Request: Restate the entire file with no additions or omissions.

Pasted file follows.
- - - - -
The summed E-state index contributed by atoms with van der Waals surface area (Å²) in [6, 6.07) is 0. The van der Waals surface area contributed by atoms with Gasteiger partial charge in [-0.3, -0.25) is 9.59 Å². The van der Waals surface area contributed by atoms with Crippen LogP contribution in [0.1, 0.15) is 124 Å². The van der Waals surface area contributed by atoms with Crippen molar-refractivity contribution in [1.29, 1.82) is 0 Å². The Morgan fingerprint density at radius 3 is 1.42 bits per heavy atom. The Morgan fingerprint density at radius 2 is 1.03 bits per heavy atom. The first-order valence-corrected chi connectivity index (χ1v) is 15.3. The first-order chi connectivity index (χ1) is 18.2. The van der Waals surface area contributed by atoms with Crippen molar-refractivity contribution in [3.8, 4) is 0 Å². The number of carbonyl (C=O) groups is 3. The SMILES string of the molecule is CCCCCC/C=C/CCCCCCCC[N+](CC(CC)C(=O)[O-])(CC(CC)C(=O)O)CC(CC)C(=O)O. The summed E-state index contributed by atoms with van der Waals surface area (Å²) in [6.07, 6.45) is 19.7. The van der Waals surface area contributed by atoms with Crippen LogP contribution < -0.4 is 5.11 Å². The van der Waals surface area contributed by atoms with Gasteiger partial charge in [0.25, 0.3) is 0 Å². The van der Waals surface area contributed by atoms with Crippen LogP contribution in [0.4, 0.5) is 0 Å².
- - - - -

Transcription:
The summed E-state index contributed by atoms with van der Waals surface area (Å²) in [6, 6.07) is 0. The van der Waals surface area contributed by atoms with Gasteiger partial charge in [-0.3, -0.25) is 9.59 Å². The van der Waals surface area contributed by atoms with Crippen LogP contribution in [0.1, 0.15) is 124 Å². The van der Waals surface area contributed by atoms with Crippen molar-refractivity contribution in [1.29, 1.82) is 0 Å². The Morgan fingerprint density at radius 3 is 1.42 bits per heavy atom. The Morgan fingerprint density at radius 2 is 1.03 bits per heavy atom. The first-order valence-corrected chi connectivity index (χ1v) is 15.3. The first-order chi connectivity index (χ1) is 18.2. The van der Waals surface area contributed by atoms with Crippen molar-refractivity contribution in [3.8, 4) is 0 Å². The number of carbonyl (C=O) groups is 3. The SMILES string of the molecule is CCCCCC/C=C/CCCCCCCC[N+](CC(CC)C(=O)[O-])(CC(CC)C(=O)O)CC(CC)C(=O)O. The summed E-state index contributed by atoms with van der Waals surface area (Å²) in [6.07, 6.45) is 19.7. The van der Waals surface area contributed by atoms with Crippen LogP contribution < -0.4 is 5.11 Å². The van der Waals surface area contributed by atoms with Gasteiger partial charge in [0.25, 0.3) is 0 Å². The van der Waals surface area contributed by atoms with Crippen LogP contribution in [0.4, 0.5) is 0 Å².